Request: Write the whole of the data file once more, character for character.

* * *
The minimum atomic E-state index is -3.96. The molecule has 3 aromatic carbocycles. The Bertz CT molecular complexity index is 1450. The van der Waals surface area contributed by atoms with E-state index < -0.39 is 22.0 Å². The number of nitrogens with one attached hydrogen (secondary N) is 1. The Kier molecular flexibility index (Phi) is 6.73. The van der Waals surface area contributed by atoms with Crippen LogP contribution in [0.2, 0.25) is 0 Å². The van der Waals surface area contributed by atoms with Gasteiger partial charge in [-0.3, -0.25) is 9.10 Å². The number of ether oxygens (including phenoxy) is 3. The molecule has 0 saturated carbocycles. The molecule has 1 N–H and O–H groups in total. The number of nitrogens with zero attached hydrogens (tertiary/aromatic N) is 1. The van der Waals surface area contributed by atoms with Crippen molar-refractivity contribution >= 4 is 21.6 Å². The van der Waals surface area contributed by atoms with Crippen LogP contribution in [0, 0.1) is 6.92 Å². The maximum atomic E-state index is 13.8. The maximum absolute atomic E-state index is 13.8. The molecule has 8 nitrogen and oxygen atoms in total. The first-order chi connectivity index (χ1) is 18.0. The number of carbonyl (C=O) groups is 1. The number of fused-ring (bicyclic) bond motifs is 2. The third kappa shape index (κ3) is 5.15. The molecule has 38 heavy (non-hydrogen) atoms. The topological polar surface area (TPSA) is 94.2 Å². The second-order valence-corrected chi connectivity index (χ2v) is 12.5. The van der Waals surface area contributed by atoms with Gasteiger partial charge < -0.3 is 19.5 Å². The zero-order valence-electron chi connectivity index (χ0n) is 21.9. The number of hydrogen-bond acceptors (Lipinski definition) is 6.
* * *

The minimum atomic E-state index is -3.96. The molecule has 3 aromatic carbocycles. The Bertz CT molecular complexity index is 1450. The van der Waals surface area contributed by atoms with E-state index < -0.39 is 22.0 Å². The number of nitrogens with one attached hydrogen (secondary N) is 1. The Kier molecular flexibility index (Phi) is 6.73. The van der Waals surface area contributed by atoms with Crippen LogP contribution in [0.2, 0.25) is 0 Å². The van der Waals surface area contributed by atoms with Gasteiger partial charge in [-0.3, -0.25) is 9.10 Å². The number of ether oxygens (including phenoxy) is 3. The molecule has 0 saturated carbocycles. The molecule has 1 N–H and O–H groups in total. The number of nitrogens with zero attached hydrogens (tertiary/aromatic N) is 1. The van der Waals surface area contributed by atoms with Crippen molar-refractivity contribution >= 4 is 21.6 Å². The van der Waals surface area contributed by atoms with Crippen LogP contribution in [0, 0.1) is 6.92 Å². The maximum atomic E-state index is 13.8. The maximum absolute atomic E-state index is 13.8. The molecule has 8 nitrogen and oxygen atoms in total. The first-order chi connectivity index (χ1) is 18.0. The number of carbonyl (C=O) groups is 1. The number of fused-ring (bicyclic) bond motifs is 2. The third kappa shape index (κ3) is 5.15. The molecule has 38 heavy (non-hydrogen) atoms. The topological polar surface area (TPSA) is 94.2 Å². The second-order valence-corrected chi connectivity index (χ2v) is 12.5. The van der Waals surface area contributed by atoms with Gasteiger partial charge < -0.3 is 19.5 Å². The zero-order valence-electron chi connectivity index (χ0n) is 21.9. The number of hydrogen-bond acceptors (Lipinski definition) is 6.